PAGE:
The method of parallel projection

- Let a plane Π and a line a, which are not parallel, be given in space.

  • The mapping that corresponds to every point T in space a point T, which is the intersection of the plane Π with a line incident with T and parallel to the line a, is called parallel projection to a plane Π in direction a.

    - Lines parallel to line a are called rays of projection and the plane Π is called the projection plane.

  • If the rays of projection are not perpendicular to the projection plane, then the parallel projection is called oblique parallel projection.
  • Some properties of the oblique parallel projection

  • A projection of a line, which is not a ray of projection,is a line.
  • Parallel lines, which are not rays of projection, are an invariance of oblique parallel projection.

  • The length of a projection A B of a line segment (not parallel to the ray of projection) can be longer, equal or shorter than the length of the line segment AB.
  • A line segment is projected in a line segment of equal length if the line segment is parallel to the projection plane.
  • Segment ratio (if a line segment does not lie on a ray of projection) is an invariance of parallel projection.

  • The angle between two lines is equal to the angle between its projections if the lines are parallel to the projection plane.
  • d(A,B) < d(A,B) d(A,B) = d(A,B) d(A,B) > d(A,B)

    Plane and spatial three-frame

  • Three line segments OA, OB and OC in space that are of unit length and are perpendicular to each other are called orthonormal three-frame. (Play the animation on the right).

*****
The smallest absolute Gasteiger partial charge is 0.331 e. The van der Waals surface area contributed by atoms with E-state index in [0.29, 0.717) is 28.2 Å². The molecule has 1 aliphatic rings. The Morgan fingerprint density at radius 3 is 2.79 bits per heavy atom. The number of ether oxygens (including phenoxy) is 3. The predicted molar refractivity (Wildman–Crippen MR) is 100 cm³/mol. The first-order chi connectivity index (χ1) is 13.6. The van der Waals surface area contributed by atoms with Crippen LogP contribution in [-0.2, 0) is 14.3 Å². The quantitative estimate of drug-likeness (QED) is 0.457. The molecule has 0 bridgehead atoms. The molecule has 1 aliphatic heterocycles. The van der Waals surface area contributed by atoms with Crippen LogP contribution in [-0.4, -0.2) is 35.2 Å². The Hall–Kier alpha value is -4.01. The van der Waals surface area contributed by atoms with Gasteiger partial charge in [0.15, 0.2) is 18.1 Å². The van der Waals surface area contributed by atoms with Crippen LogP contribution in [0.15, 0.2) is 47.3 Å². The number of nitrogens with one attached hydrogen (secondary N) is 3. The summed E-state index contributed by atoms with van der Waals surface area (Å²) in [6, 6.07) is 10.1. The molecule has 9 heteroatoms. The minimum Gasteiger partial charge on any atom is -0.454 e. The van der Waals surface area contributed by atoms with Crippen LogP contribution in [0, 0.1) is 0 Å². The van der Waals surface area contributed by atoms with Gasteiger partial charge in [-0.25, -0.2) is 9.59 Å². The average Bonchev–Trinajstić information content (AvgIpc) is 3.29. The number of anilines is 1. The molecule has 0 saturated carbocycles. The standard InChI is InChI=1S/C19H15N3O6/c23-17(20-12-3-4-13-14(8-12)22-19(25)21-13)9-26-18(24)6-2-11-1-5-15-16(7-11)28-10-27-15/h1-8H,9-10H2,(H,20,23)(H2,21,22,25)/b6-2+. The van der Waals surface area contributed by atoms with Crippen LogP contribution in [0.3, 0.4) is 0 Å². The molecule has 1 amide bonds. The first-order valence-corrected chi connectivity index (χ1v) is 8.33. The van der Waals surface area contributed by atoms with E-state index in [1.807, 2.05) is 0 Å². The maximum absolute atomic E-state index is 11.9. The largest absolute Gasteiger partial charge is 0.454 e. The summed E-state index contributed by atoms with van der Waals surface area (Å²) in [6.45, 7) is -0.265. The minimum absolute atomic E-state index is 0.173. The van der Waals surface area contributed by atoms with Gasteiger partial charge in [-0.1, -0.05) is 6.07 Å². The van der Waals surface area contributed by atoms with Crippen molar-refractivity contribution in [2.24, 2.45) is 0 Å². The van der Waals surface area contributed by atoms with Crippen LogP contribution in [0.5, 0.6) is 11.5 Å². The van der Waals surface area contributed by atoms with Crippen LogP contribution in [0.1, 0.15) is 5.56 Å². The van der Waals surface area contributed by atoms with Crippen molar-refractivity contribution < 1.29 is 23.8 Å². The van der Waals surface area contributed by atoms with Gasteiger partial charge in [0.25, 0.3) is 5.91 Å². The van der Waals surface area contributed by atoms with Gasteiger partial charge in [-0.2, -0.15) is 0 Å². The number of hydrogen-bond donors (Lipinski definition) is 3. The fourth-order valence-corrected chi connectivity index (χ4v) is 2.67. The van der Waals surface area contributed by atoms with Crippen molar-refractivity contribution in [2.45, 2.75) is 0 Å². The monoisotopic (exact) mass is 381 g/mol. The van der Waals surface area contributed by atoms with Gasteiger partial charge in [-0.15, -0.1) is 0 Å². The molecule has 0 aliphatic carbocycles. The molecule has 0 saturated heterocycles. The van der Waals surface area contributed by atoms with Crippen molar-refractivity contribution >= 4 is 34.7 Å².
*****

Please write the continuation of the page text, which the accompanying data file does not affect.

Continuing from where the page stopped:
• Let O, A, B and C be four different non-collinear points in a plane.
    Plane figure determined by three line segments O A, O B and O C is called the
    plane three-frame and is denoted by O(A,B,C). (See the lower figure.)

  • for starting the animation: right click -> PLAY

    Let O(A,B,C) be the orthonormal three-frame in space for which no line segment is parallel to the ray of projection. Then the following is valid:

  • Oblique parallel projection of the three-frame O(A,B,C) is the plane three-frame O(A,B,C) in the projection plane.

    A plane three-frame O(A,B,C)
    obtained by this way is also called Pohlke's three-frame.

    for starting the animation: right click -> PLAY
  • Pohlke's theorem (Fundamental theorem of axonometry)

  • There exists an oblique parallel projection for which every plane three-frame O(A,B,C) can be a projection of a spatial orthonormal three-frame O(A,B,C).

    The proof of this theorem is not simple and it will not be shown here.

  • Axonometry (Rectangle Projection)

    Let O(x,y,z) be the Cartesian coordinate system and let points X, Y, Z be incident with the coordinate axes (X ∈ x, Y ∈ y, Z ∈ z) where the following is valid
    d(O,X) = d(O,Y) = d(O,Z) = 1, i.e. O(X,Y,Z) is an orthonormal three-frame.

    If a spatial object connected with a suitably chosen coordinate system O(x,y,z) is projected (together with the coordinate axes and unit line segment on it)
    with the parallel projection onto a plane, then an axonometric image of the object is obtained.

    The method of this projection is called axonometry.
    If the direction of the projection is not orthogonal to the image plane (projection plane) then the method is called oblique axonometry.

    According to Pohlke's theorem we can choose any plane three-frame in the image plane O(X,Y,Z), i.e. four non-collinear points, and consider it to be a parallel projection of the orthonormal three-frame O(X,Y,Z).
    Axonometric image of a three-frame.
    The y-axis is usually put in the vertical position.

    Axonometric image of the point P(2,3,2).

    Pohlke's theorem provides that the projection of the coordinate axes and the unit lengths on it can be arbitrary chosen (so that it is suitable for the given object). According to the theorem, this can be done because there exists a parallel projection that projects the spatial orthonormal three-frame exactly into the chosen position in the image plane.
    If d(O,X) = d(O,Y) = d(O,Z) = 1, then the axonometry is called isometry.

    Construct the oblique axonometry of the objects given with its top view and front view.
    Also construct them with isometry.

    Created by Sonja Gorjanc - 3DGeomTeh - Developing project of the University of Zagreb
    Translated by Helena Halas and Iva Kodrnja